A Valentine’s Day concert provided a warm and stimulating reprieve from the cold, gray sky and threats of snow as Catawba College, Salisbury, North Carolina presented an hour of music in the Omwake-Dearborn Chapel from one of its own distinguished graduates, Pauliina Isomäki. A native of Finland, she traveled to Salisbury for the event. Her music delighted a large and enthusiastic audience and demonstrated not only her own proficiency as a composer, but also the quality of the music department faculty and choir.
Pauliina had come to the United States in the early 1980’s, first on a two year Rotary Scholarship to Georgia’s Valdosta State University (then Valdosta State College) and on an Adrian L Shuford,Jr. grant, she finished the final two years of a four year music degree at Catawba College. She studied piano with Dorothy Lewis-Griffith, studied various other instruments and at the same time worked hard in her theory classes. She said it was in her first year of theory that she began to understand how music was created and she wanted to do that.
After returning home to Turku, Finland, Pauliina earned a master’s degree at the Äbo Akademi, and became a very prolific composer. Some months ago President Brien Lewis of Catawba College invited Isomäki back to celebrate her impressive works.
Her music incorporates tritones, clusters and dissonances in such a way as to express human emotions and sounds of nature. She is often influenced by early and medieval European composers as well as by the national folk music of Finland. She said recently that she is thankful for the extensive training in mathematics that she received before she left Finland for the United States, which is a great help with composition. An entire concert by a single composer is an unusual happening at Catawba College. Such a concert by one composer’s very new music would only be usual in the Merkin Hall type venue.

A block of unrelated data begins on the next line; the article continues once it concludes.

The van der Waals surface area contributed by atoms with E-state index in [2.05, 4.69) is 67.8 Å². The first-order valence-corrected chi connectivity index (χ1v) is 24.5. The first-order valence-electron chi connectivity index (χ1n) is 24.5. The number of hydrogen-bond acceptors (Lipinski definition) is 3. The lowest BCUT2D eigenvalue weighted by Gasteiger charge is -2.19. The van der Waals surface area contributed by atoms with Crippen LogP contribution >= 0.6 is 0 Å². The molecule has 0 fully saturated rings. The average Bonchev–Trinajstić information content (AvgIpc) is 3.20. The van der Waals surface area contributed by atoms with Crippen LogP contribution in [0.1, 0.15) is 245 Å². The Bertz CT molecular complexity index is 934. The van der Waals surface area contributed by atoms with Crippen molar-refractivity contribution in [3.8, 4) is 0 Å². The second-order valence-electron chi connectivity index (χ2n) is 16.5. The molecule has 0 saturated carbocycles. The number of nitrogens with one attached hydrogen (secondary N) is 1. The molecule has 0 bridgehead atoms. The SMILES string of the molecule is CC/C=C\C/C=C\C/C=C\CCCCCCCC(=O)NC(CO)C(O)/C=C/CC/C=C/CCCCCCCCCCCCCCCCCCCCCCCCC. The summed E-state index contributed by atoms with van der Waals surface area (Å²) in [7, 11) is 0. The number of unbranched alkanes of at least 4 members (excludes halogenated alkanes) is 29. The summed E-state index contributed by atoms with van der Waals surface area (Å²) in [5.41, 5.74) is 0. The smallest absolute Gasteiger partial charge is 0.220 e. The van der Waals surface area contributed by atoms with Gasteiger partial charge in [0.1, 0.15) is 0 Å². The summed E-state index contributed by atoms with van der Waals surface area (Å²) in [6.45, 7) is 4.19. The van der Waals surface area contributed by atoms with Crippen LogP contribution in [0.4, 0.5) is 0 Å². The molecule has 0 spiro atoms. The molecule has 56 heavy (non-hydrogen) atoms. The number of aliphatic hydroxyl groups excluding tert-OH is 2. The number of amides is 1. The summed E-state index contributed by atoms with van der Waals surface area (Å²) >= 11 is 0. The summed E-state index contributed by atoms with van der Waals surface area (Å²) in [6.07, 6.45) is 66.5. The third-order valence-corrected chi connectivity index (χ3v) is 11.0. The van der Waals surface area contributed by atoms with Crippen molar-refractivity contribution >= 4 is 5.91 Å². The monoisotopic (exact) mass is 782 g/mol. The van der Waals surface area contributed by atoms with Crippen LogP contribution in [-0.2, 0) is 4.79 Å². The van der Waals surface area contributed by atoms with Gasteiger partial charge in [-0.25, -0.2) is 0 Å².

The program began with a work for organ and two trumpets, Alkusoitto “Kiitosvirret kirkkahimmat” with Phillip Burgess at the organ while trumpet players, Chris Fensom and Luke Boudreault, played from the back of the auditorium. Together the three sounded out a majestic work which incorporated a melody of the medieval Finnish hymn Aetas Carmen. Isomäki’s work had been composed for a concert in the medieval Turku Cathedral, which was noted for its bells. She told us in the program notes, “These chimes served as a unifying force in the country during the war with the Soviet Union, 1941-44, when they were transmitted over the Finnish Broadcasting Company to sound the noon hour.”
Next came Songs from Kanteletar (Finnish Folk Poetry), Muut ja minä (The Others and Me), sung by the Catawba College Singers, directed by Phillip Burgess, and Kun saisin Savosta naia (I wish I Could Marry [a Woman] from Savo) sung by the men’s ensemble, also directed by Burgess. The final work of the mixed chorus in Latin was the Kyrie, Gloria and Sanctus from Missa Sanctae Catharinae. (St. Catharine Mass). Burgess showed great expertise in working with and conducting these students, who learned to sing in Finnish and Swedish for the concert. Not only that, there are some outstanding voice instructors at the college who had already trained the students, vocally. Former Academic Dean Bill Christie the linguist coached the chorus in the correct Finnish sounds until Isomäki arrived. The result was absolutely stunning and totally professional. Perhaps the highlight of the afternoon.